I’ve almost given up on trying to dissuade people from entering into the “bankruptcy trade” with companies like Whiting Petroleum (NYSE:WLL). Folks who are hellbent on buying WLL stock are going to do what they please irrespective of anyone’s warnings, I suspect.
On July 7, I suggested that WLL shareholders should “eject and never look back.” That message was intended for people considering holding on to their positions in the downtrodden shale-oil company.
I hope that people listened to my advice. From July 7 to the end of July, the WLL stock price fell from $1.12 to 78 cents. That might not sound like much, but it’s actually a 30% decline.
Even with the stock’s downward trajectory, there could still be a way to pick up some profits from WLL stock. It’s not necessarily something I recommend attempting to do, but at least it should turn out better than buying WLL shares, holding them, and praying for a miracle.
A Closer Look at WLL Stock
Back in 2008, when West Texas intermediate crude oil briefly sold for $135 per barrel, WLL stockholders were riding a bull run to the top, it seemed. Multiple booms and busts later, and WLL shares settled between $7 and $8 at the beginning of 2020.
The oncoming crash couldn’t be predicted and will not soon be forgotten. Touching a 52-week low of just 25 cents, WLL stock drained accounts and sent the bulls into hiding.
At July’s end, WLL has trailing 12-month earnings per share of -$41.61. Bear in mind, that’s for a stock that’s under $1. Also, there’s no dividend to speak of.
Don’t Set It and Forget It
Given the foregoing numbers, it’s awfully difficult to justify a buy-and-hold position in WLL shares. Making matters worse is Whiting Petroleum’s press release addressing the company’s reorganization plans.
Therein, Whiting Petroleum proclaims its intention for “existing equity holders to receive 3% of the new equity of the reorganized Company and warrants to purchase additional equity of the reorganized Company.”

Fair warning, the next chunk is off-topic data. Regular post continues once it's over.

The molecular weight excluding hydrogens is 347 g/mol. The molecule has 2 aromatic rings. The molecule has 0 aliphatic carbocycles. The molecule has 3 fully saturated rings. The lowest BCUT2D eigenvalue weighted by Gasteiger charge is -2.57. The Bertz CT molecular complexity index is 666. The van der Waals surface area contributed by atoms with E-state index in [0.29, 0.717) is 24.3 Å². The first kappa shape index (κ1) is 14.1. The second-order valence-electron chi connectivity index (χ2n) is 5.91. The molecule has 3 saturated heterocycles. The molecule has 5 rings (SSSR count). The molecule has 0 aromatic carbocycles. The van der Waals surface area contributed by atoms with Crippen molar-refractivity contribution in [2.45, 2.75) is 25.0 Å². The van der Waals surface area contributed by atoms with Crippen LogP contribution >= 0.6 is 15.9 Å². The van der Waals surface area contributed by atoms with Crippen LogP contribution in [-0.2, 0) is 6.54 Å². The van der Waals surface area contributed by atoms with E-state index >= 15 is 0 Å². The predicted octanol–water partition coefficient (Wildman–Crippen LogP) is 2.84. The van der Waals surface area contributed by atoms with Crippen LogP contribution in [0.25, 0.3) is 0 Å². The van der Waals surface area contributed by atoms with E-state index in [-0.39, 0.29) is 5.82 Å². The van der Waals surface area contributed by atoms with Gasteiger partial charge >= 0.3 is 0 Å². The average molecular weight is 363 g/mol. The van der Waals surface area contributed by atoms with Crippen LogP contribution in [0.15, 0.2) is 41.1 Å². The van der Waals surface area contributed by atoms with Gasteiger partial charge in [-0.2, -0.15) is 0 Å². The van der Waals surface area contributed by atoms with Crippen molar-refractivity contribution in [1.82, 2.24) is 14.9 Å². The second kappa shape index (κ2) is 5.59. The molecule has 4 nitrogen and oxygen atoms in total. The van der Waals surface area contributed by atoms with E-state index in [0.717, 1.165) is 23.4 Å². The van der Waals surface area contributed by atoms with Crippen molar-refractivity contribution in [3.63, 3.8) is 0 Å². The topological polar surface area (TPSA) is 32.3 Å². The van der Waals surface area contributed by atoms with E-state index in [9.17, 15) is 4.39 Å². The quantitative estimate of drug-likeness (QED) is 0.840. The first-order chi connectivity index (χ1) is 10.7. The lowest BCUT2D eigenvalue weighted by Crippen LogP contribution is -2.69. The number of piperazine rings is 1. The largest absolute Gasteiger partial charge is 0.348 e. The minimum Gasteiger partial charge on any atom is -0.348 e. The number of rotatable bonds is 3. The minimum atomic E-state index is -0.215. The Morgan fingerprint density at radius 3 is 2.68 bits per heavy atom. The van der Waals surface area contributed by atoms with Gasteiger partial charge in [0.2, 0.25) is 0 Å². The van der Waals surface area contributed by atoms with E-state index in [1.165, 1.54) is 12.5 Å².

I’m not the only one to notice that current shareholders will collectively only receive a 3% stake in the equity (plus warrants possibly, if applicable). InvestorPlace contributor Todd Shriber noticed it too, and he correctly concluded that WLL would decline from $1.09 “because its current price isn’t indicative of what equity investors will control in the post-bankruptcy Whiting.”
Moreover, owning WLL stock long-term probably wouldn’t be an ideal way to bet on an oil-price recovery. As InvestorPlace contributor Laura Hoy explains, “a sharp, sustained recovery in oil prices simply isn’t in the cards” and oil prices are “nowhere near the levels they need to be for investors to go making speculative bets on failing oil firms.”
Be Nimble, Be Quick
I must give credit to authors Shriber and Hoy for seeing clearly what the “hold and hope” traders can’t seem to see in WLL stock: a sustained share-price recovery simply isn’t in the cards.
A better strategy, if you must trade the stock at all, is to get in and then quickly get out. In other words, treat WLL as a trading vehicle rather than a set-it-and-forget-it type of investment.
Even stocks representing bankrupt companies don’t go down in a straight, vertical line. It’s possible to buy a few shares after the stock has dropped four or five days in a row. Just be sure to take profits as soon as you get them.
Additionally, it’s advisable to set a stop-loss so that you know your maximum loss on the trade ahead of time. The idea is to bet on the so-called “dead-cat bounces” that happen with falling stocks.
This strategy requires constant vigilance over the price action of WLL stock. Above all, don’t hang on to your positions for very long as a small loss can quickly turn into a big one.
The Bottom Line
In order to trade WLL stock profitably, you’ll need to be like a sniper. The general idea is to capitalize on small retracements as the share price heads toward zero.
This is neither foolproof nor very safe, by any means. Still, it’s probably better than holding on to shares of a company that’s quickly circling the drain.
As of this writing, David Moadel did not hold a position in any of the aforementioned securities.